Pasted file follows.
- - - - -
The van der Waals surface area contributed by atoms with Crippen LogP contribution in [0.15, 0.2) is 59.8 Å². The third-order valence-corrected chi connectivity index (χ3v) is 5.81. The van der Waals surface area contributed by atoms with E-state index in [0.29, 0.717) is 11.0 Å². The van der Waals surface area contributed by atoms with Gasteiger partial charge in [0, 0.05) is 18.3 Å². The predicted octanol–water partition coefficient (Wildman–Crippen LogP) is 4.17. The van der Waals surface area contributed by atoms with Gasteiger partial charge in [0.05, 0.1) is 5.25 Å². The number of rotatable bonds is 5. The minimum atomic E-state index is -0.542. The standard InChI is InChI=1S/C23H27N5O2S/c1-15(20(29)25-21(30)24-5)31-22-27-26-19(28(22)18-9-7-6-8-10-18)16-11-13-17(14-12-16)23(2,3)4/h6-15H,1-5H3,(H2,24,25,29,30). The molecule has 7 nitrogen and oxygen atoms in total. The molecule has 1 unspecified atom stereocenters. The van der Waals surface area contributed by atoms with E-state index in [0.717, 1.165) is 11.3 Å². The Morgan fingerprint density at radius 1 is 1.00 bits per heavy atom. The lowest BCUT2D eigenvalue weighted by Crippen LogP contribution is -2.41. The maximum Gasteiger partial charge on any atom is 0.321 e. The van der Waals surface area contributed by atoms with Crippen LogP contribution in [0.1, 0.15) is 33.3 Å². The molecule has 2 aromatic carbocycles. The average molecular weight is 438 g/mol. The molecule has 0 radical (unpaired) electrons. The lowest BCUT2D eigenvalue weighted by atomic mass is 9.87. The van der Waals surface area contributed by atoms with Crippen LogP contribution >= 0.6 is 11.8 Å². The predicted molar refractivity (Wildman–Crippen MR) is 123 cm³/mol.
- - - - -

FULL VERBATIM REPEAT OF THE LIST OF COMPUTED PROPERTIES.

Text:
The van der Waals surface area contributed by atoms with Crippen LogP contribution in [0.15, 0.2) is 59.8 Å². The third-order valence-corrected chi connectivity index (χ3v) is 5.81. The van der Waals surface area contributed by atoms with E-state index in [0.29, 0.717) is 11.0 Å². The van der Waals surface area contributed by atoms with Gasteiger partial charge in [0, 0.05) is 18.3 Å². The predicted octanol–water partition coefficient (Wildman–Crippen LogP) is 4.17. The van der Waals surface area contributed by atoms with Gasteiger partial charge in [0.05, 0.1) is 5.25 Å². The number of rotatable bonds is 5. The minimum atomic E-state index is -0.542. The standard InChI is InChI=1S/C23H27N5O2S/c1-15(20(29)25-21(30)24-5)31-22-27-26-19(28(22)18-9-7-6-8-10-18)16-11-13-17(14-12-16)23(2,3)4/h6-15H,1-5H3,(H2,24,25,29,30). The molecule has 7 nitrogen and oxygen atoms in total. The molecule has 1 unspecified atom stereocenters. The van der Waals surface area contributed by atoms with E-state index in [0.717, 1.165) is 11.3 Å². The Morgan fingerprint density at radius 1 is 1.00 bits per heavy atom. The lowest BCUT2D eigenvalue weighted by Crippen LogP contribution is -2.41. The maximum Gasteiger partial charge on any atom is 0.321 e. The van der Waals surface area contributed by atoms with Crippen LogP contribution in [0.1, 0.15) is 33.3 Å². The molecule has 2 aromatic carbocycles. The average molecular weight is 438 g/mol. The molecule has 0 radical (unpaired) electrons. The lowest BCUT2D eigenvalue weighted by atomic mass is 9.87. The van der Waals surface area contributed by atoms with Crippen LogP contribution >= 0.6 is 11.8 Å². The predicted molar refractivity (Wildman–Crippen MR) is 123 cm³/mol.